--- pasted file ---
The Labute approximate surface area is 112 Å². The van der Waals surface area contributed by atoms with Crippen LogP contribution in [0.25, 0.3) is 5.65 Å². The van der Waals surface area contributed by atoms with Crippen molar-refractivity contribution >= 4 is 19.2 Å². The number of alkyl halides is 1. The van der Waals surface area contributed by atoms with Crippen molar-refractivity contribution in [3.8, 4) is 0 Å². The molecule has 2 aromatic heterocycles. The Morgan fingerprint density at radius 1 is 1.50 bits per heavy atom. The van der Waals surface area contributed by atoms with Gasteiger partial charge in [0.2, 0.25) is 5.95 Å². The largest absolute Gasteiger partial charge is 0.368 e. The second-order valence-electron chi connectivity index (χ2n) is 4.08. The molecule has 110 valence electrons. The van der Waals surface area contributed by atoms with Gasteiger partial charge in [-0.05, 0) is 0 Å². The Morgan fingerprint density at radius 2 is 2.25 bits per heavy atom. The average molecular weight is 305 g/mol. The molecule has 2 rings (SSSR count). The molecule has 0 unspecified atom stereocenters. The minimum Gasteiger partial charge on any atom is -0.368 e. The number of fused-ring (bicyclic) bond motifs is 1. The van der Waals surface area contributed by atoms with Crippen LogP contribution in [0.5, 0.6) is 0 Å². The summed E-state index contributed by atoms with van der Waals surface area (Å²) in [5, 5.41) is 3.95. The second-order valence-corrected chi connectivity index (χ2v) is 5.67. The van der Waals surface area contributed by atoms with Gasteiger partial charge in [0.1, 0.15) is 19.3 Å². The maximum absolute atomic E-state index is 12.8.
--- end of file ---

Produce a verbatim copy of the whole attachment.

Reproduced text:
The Labute approximate surface area is 112 Å². The van der Waals surface area contributed by atoms with Crippen LogP contribution in [0.25, 0.3) is 5.65 Å². The van der Waals surface area contributed by atoms with Crippen molar-refractivity contribution >= 4 is 19.2 Å². The number of alkyl halides is 1. The van der Waals surface area contributed by atoms with Crippen molar-refractivity contribution in [3.8, 4) is 0 Å². The molecule has 2 aromatic heterocycles. The Morgan fingerprint density at radius 1 is 1.50 bits per heavy atom. The van der Waals surface area contributed by atoms with Gasteiger partial charge in [0.2, 0.25) is 5.95 Å². The largest absolute Gasteiger partial charge is 0.368 e. The second-order valence-electron chi connectivity index (χ2n) is 4.08. The molecule has 110 valence electrons. The van der Waals surface area contributed by atoms with Gasteiger partial charge in [-0.05, 0) is 0 Å². The Morgan fingerprint density at radius 2 is 2.25 bits per heavy atom. The average molecular weight is 305 g/mol. The molecule has 2 rings (SSSR count). The molecule has 0 unspecified atom stereocenters. The minimum Gasteiger partial charge on any atom is -0.368 e. The number of fused-ring (bicyclic) bond motifs is 1. The van der Waals surface area contributed by atoms with Crippen LogP contribution in [0.5, 0.6) is 0 Å². The summed E-state index contributed by atoms with van der Waals surface area (Å²) in [5, 5.41) is 3.95. The second-order valence-corrected chi connectivity index (χ2v) is 5.67. The van der Waals surface area contributed by atoms with Gasteiger partial charge in [0.1, 0.15) is 19.3 Å². The maximum absolute atomic E-state index is 12.8.